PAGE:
Working with a coach who truly understands what you are going through is the first big benefit as you have a space to unload your thoughts and feelings and you know that the coach can empathise and understand what you are going through. Having a coach to talk to who can provide useful tools and practical help as well as exploring ways to embrace your new life as an expat can be incredibly beneficial and alleviate the feelings of overwhelm and loneliness.
You will definitely become much more self-aware and by that I mean you gain new insights about yourself that will make you conscious of behaviour and thought patterns that may or may not be serving you well. You will learn to reflect on them and be able to understand why you react to certain situations the way you do and with this new knowledge change or adapt your way of handling this situation in the future.
With these new insights, you will learn to use more creative ways to solve problems. You will be able to expand or even step out of your comfort zone. The most profound knowledge I have gained from becoming a transformational coach is recognising my emotions and learning to observe and sit with them, emotional intelligence opens lots of doors to a better understanding of yourself. Emotions we experience can be so powerful but often we can’t find the exact word to describe them.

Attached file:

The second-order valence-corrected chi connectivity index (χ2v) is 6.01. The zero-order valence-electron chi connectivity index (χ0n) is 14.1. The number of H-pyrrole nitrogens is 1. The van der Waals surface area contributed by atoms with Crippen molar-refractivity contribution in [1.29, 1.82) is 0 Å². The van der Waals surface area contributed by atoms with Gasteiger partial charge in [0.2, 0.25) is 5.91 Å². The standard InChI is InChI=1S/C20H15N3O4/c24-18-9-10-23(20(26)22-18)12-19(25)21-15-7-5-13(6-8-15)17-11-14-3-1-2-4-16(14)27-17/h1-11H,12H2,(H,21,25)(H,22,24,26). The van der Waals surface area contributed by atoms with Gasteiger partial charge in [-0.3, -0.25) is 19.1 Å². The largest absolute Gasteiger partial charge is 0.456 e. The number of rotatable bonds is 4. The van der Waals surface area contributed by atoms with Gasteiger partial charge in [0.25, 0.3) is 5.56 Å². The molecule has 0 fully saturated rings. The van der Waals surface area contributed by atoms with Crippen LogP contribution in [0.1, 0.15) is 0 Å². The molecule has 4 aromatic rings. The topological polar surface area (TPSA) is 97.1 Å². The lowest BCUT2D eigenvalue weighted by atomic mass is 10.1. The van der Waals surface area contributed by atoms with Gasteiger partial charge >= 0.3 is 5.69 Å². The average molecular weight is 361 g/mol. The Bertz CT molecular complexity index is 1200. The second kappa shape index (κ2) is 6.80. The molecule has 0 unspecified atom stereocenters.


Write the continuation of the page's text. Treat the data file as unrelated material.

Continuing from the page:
In a nutshell, becoming more self-aware of who you really are will empower you to fulfil your potential and this will impact your whole life in such a positive way. You will see that you have the answers inside of you, as your coach I am there to support you and help you see through new lenses.
Every client I have worked with describes me as very warm and empathetic so I will take their word for it. 🙂 I’m a heart-centred coach but I am also not afraid to challenge my clients’ thoughts and beliefs in a sensitive way and when appropriate use much-needed humour.
I also have a creative spirit in me and love it when clients bring up metaphors or use of phrases for example “ a mountain to climb”. This is such a powerful way to talk about a situation and lots of insights can be gained from digging deep into a visual or metaphor.
I am fun to work with as I feel it’s very important that a client enjoys working on themselves even if sometimes it feels hard. I provide a very safe and confidential space and greet all my clients with a warm and big smile. I like to start sessions with some deep breathing to bring a client into their coaching space. The most important thing for me is that my clients and I trust each other implicitly and so providing an open and honest coaching space is a must for me. When a client feels comfortable enough to share their innermost thoughts and feelings with me then I know I am providing the right coaching space for them.